FEDERAL Forestry Minister Senator Joe Ludwick has described the Liberal-National Party Coalition’s action in voting no to legislation that would outlaw the trade of illegally logged timber as evidence of its relentless negativity.
He described the vote against the legislation as “not surprising for a coalition led by Dr No”, and a failure to deliver on a bi-partisan pre-election commitment.
Senator Ludwick said it also meant Tony Abbott had backtracked on his pledge never to break a clear pre-election promise.
Gippsland MHR Darren Chester said the coalition supported efforts to reduce the impact of illegal logging, but cited the lack of consultation with the domestic timber industry and trading partners carried out by the Gillard Government as reasons for opposing legislation outlawing the importation of illegally logged timber.
Parliamentary Secretary Sid Sidebottom said Labor and the Coalition both took policies to combat the trade of illegally logged timber to the 2010 election.
The Federal Coalition’s 2010 Illegal Logging election policy reads: “The Coalition will legislate to make it an offence to import any timber product which has not been verified as being legally harvested. We will require Australian timber importers and domestic processing mills to undertake a process of due diligence to verify the legal origins of the timber product and to disclose species, country of harvest and any certification. A transition period of two years will be provided to allow industry to adapt to these new measures.”
Senator Ludwick said on Thursday, August 16, Mr Abbott told the Parliament the “one thing I would never do is break a clear pre-election promise”.
“Four days after making that pledge, Mr Abbott broke it by having the Coalition vote no to the Government’s illegal logging legislation in the House of Representatives — legislation that would also deliver on the Liberal National election commitment.
“Breaking a clear election promise is exactly what Mr Abbott did today when the Coalition voted no to the Illegal Logging Prohibition Bill,” Senator Ludwig said.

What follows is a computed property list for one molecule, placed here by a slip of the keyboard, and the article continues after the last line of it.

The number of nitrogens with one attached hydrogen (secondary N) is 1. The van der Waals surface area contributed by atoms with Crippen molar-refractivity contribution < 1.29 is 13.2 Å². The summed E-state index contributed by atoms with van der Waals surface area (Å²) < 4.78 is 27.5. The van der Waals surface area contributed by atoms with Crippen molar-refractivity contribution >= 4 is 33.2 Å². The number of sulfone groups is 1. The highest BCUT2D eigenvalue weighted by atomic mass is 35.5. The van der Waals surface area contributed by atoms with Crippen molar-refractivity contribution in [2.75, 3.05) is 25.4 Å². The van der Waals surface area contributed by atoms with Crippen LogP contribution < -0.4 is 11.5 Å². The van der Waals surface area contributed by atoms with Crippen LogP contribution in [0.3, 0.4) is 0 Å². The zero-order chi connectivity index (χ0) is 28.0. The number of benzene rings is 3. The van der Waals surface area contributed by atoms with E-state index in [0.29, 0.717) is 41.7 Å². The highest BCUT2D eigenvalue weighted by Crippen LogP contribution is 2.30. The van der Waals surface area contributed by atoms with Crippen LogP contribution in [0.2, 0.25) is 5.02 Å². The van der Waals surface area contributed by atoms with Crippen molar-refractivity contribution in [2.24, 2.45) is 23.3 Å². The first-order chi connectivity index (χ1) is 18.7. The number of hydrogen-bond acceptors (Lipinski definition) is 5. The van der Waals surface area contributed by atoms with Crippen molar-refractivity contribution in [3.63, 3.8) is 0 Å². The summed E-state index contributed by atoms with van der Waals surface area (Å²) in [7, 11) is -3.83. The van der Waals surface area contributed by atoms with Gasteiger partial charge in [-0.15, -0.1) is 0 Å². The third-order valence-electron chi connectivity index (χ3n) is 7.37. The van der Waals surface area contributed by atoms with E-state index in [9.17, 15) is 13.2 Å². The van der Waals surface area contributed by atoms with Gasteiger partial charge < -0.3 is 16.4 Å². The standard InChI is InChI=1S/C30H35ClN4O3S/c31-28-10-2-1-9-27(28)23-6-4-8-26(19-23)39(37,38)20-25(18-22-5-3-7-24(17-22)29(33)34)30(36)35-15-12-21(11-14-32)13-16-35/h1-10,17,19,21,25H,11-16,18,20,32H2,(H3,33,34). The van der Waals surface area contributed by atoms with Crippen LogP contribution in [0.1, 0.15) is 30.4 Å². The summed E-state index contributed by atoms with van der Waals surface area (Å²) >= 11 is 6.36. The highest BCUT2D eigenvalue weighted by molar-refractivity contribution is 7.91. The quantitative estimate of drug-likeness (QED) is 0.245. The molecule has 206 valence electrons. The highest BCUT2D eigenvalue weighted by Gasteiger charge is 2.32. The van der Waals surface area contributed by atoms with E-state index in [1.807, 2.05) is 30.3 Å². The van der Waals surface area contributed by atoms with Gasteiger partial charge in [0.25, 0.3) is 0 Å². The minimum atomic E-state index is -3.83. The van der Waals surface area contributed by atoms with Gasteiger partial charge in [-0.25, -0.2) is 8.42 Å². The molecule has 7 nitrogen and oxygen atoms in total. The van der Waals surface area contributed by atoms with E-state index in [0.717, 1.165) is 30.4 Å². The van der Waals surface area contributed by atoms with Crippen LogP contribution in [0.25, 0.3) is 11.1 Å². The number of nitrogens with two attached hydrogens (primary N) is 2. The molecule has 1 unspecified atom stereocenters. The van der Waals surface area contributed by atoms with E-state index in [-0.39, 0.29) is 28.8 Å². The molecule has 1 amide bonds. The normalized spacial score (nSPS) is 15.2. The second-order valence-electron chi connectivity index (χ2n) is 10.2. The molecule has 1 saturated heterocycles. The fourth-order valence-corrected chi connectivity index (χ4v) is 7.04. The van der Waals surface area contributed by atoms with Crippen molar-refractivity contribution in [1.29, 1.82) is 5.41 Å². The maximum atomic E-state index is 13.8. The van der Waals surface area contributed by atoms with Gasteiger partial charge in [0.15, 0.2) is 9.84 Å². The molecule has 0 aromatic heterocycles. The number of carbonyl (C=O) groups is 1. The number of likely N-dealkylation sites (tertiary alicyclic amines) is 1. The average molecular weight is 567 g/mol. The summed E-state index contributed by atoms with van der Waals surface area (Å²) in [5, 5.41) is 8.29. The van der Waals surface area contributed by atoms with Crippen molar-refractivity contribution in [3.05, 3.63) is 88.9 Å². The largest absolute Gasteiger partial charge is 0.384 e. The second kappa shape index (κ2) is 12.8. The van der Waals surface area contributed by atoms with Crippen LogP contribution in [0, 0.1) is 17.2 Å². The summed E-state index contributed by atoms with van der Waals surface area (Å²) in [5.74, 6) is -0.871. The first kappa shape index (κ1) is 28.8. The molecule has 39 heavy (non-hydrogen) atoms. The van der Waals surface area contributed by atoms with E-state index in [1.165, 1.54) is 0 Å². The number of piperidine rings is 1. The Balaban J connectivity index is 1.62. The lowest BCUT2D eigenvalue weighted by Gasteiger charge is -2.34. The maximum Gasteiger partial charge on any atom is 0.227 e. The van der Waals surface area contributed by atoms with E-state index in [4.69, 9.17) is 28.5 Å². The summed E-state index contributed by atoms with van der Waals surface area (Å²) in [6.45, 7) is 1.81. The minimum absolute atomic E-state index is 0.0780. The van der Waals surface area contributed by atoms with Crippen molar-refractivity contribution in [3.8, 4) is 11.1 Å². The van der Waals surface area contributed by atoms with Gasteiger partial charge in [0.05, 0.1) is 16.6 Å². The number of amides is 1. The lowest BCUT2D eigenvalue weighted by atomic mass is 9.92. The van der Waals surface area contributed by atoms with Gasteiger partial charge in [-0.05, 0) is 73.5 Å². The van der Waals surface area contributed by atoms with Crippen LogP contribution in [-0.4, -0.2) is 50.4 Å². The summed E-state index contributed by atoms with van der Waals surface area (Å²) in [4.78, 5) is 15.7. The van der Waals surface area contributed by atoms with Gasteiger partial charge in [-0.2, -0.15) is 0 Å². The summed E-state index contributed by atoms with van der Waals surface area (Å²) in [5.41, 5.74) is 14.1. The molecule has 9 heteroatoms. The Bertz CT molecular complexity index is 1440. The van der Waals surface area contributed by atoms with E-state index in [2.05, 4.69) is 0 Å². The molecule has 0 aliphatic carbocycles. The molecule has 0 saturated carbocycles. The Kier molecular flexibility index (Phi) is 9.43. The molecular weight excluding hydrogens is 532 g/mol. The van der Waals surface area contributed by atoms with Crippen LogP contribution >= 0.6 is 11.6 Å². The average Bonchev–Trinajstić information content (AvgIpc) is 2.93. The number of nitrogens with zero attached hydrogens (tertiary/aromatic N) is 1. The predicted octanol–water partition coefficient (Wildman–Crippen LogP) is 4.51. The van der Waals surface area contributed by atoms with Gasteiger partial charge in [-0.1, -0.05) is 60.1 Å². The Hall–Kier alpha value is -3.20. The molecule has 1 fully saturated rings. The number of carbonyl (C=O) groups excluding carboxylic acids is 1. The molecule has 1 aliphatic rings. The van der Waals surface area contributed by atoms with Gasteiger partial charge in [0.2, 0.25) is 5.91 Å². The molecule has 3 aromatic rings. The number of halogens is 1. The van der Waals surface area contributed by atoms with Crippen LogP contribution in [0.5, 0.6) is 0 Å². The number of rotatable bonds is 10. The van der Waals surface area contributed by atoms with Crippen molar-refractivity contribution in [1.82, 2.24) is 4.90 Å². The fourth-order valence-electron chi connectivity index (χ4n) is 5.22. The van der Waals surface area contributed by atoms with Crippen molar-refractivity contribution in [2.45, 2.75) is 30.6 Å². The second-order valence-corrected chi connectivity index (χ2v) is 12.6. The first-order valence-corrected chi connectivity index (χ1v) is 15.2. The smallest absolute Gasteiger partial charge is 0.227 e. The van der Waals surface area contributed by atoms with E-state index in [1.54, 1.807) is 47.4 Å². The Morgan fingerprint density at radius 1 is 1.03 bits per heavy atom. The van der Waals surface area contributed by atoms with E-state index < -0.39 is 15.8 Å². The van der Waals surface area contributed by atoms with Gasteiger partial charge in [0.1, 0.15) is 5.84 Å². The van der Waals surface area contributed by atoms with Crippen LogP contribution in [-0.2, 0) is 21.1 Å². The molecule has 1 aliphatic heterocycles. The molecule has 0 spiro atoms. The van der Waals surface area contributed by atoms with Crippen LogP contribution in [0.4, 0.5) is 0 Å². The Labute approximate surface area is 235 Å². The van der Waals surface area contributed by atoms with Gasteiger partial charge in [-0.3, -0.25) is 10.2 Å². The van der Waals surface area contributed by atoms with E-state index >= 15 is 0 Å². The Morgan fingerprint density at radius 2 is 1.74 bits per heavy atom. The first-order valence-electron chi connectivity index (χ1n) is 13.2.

“Illegal logging globally costs around $60 billion each year and also directly threatens timber jobs by undercutting the price of legally logged timber.
“This is a trade that benefits no one and has very serious environmental and economic impacts.”
Labor’s Illegal Logging Prohibition Bill complements the efforts of the United States and Europe to stem the illegally logged timber trade which the World Bank says is managed by ‘sophisticated criminal networks’.
Mr Sidebottom said the fact that both major parties took a commitment to the 2010 election is evidence of the serious nature of the illegal logging trade.
“While the Liberals did their best to paint this legislation as a ‘green-conspiracy’, the fact remains that only Labor and the Coalition took an illegal logging policy to the 2010 federal election, while the Australian Greens had none,” Mr Sidebottom said.
“The truth of the matter is that the Coalition is deeply divided by Tony Abbott’s approach to what was a bipartisan election commitment.”
Senator Ludwig welcomed the Bill’s acceptance in the House of Representatives and said it was not too late for the Coalition to come to its senses.
Mr Chester said the Coalition attempted to amend the Bill to set the commencement date of legislation and subordinate regulations as July 1, 2015.
“This would have assisted timber processors and importers to adapt to the new measures,” he said.
The amendment was rejected.
“The Gillard Government refused to amend the legislation to allow for a greater time to consult with industry on the proposed changes,” Mr Chester said.
“Timber processing operators already undergo exhaustive certification processes to prove the sustainability of their resource.
“Rather than thrusting changes upon the industry, the Gillard Government should allow sufficient time for the development and implementation of new systems to carry out the requirements of the new regulations.”